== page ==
Palestinians in Ramallah cheer Hamas as dozens more prisoners freed

Released convict sports Hamas flag as crowd chants rare praise for terror group from seat of PA’s power, despite Israeli attempts to crack down on celebrations

Palestinian security prisoner Omar Atshan hugs his mother after being released from an Israeli prison, in Ramallah on November 26, 2023. (FADEL SENNA / AFP)
Palestinian security prisoner Omar Atshan hugs his mother after being released from an Israeli prison, in Ramallah on November 26, 2023. (FADEL SENNA / AFP)

Palestinians in Ramallah feted the return of former security prisoners released by Israel as part of a hostage deal, offering rare praise for the Hamas terror group in the Palestinian Authority’s seat of power.

Draped in a Hamas flag, with the terror group’s green emblem tied across his forehead, Omar Atshan was greeted by hundreds as he and others arrived in Ramallah Sunday, the latest batch of 39 prisoners released in exchange for civilian hostages kidnapped by Hamas in Gaza.

In a video shared online, celebrations erupted as Atshan arrived and embraced his mother.

In response, his mother could be heard shouting, “With our soul, with our blood, we will redeem you Hamas,” a riff on a popular chant about the redemption of the al-Aqsa mosque. The crowd responded in kind.

In another video from the mass celebrations, a woman can be heard shouting, “We did not come here to celebrate, but rather to cheer and show our loyalty to the resistance [Hamas] and Gaza.”

Others carried freed prisoners on their shoulders, in a repeat of mass celebrations that have broken out across the West Bank nightly since Friday.

Over the last three days, 39 Israeli hostages and 117 Palestinian prisoners have been released, part of a deal that is slated to eventually see 50 Israeli women and children freed from captivity in Gaza, where they have been since October 7, in exchange for a four-day ceasefire and 150 Palestinian security prisoners.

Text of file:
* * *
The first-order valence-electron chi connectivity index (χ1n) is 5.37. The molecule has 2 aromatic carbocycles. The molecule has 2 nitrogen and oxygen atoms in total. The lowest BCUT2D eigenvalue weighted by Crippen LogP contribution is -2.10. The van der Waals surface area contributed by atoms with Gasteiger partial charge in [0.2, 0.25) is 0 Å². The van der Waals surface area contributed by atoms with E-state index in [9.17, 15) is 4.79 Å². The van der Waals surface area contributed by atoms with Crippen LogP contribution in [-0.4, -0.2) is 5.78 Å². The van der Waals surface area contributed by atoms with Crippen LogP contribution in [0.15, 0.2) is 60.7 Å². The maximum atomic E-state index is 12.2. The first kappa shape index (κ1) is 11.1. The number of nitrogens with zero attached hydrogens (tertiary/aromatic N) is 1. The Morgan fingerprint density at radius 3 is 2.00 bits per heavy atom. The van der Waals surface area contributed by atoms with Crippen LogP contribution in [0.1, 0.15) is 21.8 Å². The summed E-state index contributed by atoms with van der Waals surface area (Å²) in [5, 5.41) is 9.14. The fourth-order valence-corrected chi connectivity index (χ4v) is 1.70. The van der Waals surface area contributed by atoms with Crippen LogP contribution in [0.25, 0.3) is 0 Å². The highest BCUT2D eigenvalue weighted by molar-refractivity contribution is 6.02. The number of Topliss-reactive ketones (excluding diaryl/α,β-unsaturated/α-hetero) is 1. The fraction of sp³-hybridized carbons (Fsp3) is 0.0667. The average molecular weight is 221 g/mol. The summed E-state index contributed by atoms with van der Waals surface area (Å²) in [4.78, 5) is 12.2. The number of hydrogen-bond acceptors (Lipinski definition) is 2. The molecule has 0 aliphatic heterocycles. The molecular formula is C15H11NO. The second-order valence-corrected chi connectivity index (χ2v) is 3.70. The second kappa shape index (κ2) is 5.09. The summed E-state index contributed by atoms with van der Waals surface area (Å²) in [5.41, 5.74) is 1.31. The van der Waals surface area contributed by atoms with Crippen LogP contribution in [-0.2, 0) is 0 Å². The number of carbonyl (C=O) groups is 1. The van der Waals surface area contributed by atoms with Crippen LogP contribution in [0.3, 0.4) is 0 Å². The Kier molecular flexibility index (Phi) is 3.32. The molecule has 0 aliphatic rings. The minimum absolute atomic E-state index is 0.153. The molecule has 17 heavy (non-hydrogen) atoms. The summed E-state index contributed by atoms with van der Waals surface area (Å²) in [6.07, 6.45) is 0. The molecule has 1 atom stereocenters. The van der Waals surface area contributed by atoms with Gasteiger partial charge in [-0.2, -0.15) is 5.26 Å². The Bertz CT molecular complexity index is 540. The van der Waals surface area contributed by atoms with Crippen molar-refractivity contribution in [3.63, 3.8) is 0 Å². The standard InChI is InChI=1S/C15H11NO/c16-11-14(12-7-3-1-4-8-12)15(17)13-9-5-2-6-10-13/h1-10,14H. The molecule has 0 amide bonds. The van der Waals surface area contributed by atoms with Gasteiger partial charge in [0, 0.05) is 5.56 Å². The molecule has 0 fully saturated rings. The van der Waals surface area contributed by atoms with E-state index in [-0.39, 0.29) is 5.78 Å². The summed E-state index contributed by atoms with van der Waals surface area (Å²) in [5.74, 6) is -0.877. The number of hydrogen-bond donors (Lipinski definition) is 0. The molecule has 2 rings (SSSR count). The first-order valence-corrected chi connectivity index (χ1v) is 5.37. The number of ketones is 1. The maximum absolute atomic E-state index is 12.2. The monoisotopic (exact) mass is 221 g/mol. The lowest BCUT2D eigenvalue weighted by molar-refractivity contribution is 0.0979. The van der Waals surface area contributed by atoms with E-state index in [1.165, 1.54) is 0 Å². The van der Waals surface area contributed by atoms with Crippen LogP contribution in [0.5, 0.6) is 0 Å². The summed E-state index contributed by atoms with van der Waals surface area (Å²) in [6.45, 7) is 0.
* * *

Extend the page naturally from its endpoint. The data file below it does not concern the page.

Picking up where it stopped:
Israel launched a military campaign to topple Gaza’s Hamas rulers after the terror group led an assault on southern Israel that left some 1,200 people dead, with another approximately 240 taken hostage.

The jubilation across the West Bank and East Jerusalem has taken place despite National Security Minister Itamar Ben Gvir instructing police in East Jerusalem to prevent celebrations.

Palestinian security prisoners (wearing grey jumpers) cheer among supporters and relatives after being released from Israeli prisons, in Ramallah on November 26, 2023. (FADEL SENNA / AFP)

Public celebrations for Hamas are extremely rare in Ramallah, where the Palestinian Authority, led by the rival Fatah group, holds power.

The released convicts, all women or young men, had all been charged with or convicted of terror-related crimes, including attempted murder, but none were convicted of murder.

Many of those released were picked up at protests for throwing stones or Molotov cocktails at Israeli security officers, or were accused of attacking police. Atshan, who is not officially part of a terror group, was convicted of opening fire on people, according to the Ynet news site.

Others have included would-be-suicide bomber Israa Jaabis, 38, who was convicted of detonating a gas cylinder in her car at a West Bank checkpoint in 2015, wounding a police officer, and sentenced to 11 years in prison.

Israa Jaabis, a Palestinian security prisoner released by Israel, is hugged as she arrives home in the East Jerusalem neighborhood of Jabel Mukaber, early on November 26, 2023. (AP Photo/Mahmoud Illean)

Israeli troops dispersed a crowd that gathered outside her home in East Jerusalem early Sunday.


The deal provides for the truce to be extended by an extra day for every ten additional Israeli hostages released by Hamas above the initially agreed-upon 50, with three Palestinian security prisoners to be freed in exchange for each Israeli hostage freed.

Crowds surround a Red Cross bus carrying Palestinians prisoners released from Israeli prison, in Ramallah on November 26, 2023. (FADEL SENNA / AFP)

Of 300 eligible prisoners who could be freed, 74 are East Jerusalem residents, while the majority are from Palestinian-controlled areas in the West Bank. A small number of prisoners are reportedly Gaza residents who crossed into Israel in recent years.

Many of the prisoners are affiliated with Hamas, Fatah, or the Palestinian Islamic Jihad, but some have no known affiliations with any groups.

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